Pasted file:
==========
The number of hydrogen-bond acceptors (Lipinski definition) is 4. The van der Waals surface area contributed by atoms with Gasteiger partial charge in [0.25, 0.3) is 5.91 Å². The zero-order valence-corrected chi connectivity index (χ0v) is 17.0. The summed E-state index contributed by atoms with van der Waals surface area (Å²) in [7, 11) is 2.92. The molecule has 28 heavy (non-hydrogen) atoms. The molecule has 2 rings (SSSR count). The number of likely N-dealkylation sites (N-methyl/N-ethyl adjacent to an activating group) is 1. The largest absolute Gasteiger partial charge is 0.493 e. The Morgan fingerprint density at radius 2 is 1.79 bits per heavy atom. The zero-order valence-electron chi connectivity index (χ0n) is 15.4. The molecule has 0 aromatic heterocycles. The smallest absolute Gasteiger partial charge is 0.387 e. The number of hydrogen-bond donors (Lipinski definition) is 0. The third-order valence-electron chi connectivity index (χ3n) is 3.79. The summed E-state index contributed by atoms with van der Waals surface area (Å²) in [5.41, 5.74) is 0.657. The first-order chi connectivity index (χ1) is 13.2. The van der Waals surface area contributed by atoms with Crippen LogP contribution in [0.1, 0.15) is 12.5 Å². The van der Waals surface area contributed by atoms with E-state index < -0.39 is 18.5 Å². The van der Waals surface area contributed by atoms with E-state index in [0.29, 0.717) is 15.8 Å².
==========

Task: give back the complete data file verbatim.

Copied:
The number of hydrogen-bond acceptors (Lipinski definition) is 4. The van der Waals surface area contributed by atoms with Gasteiger partial charge in [0.25, 0.3) is 5.91 Å². The zero-order valence-corrected chi connectivity index (χ0v) is 17.0. The summed E-state index contributed by atoms with van der Waals surface area (Å²) in [7, 11) is 2.92. The molecule has 28 heavy (non-hydrogen) atoms. The molecule has 2 rings (SSSR count). The number of likely N-dealkylation sites (N-methyl/N-ethyl adjacent to an activating group) is 1. The largest absolute Gasteiger partial charge is 0.493 e. The Morgan fingerprint density at radius 2 is 1.79 bits per heavy atom. The zero-order valence-electron chi connectivity index (χ0n) is 15.4. The molecule has 0 aromatic heterocycles. The smallest absolute Gasteiger partial charge is 0.387 e. The number of hydrogen-bond donors (Lipinski definition) is 0. The third-order valence-electron chi connectivity index (χ3n) is 3.79. The summed E-state index contributed by atoms with van der Waals surface area (Å²) in [5.41, 5.74) is 0.657. The first-order chi connectivity index (χ1) is 13.2. The van der Waals surface area contributed by atoms with Crippen LogP contribution in [0.1, 0.15) is 12.5 Å². The van der Waals surface area contributed by atoms with E-state index < -0.39 is 18.5 Å². The van der Waals surface area contributed by atoms with E-state index in [0.29, 0.717) is 15.8 Å².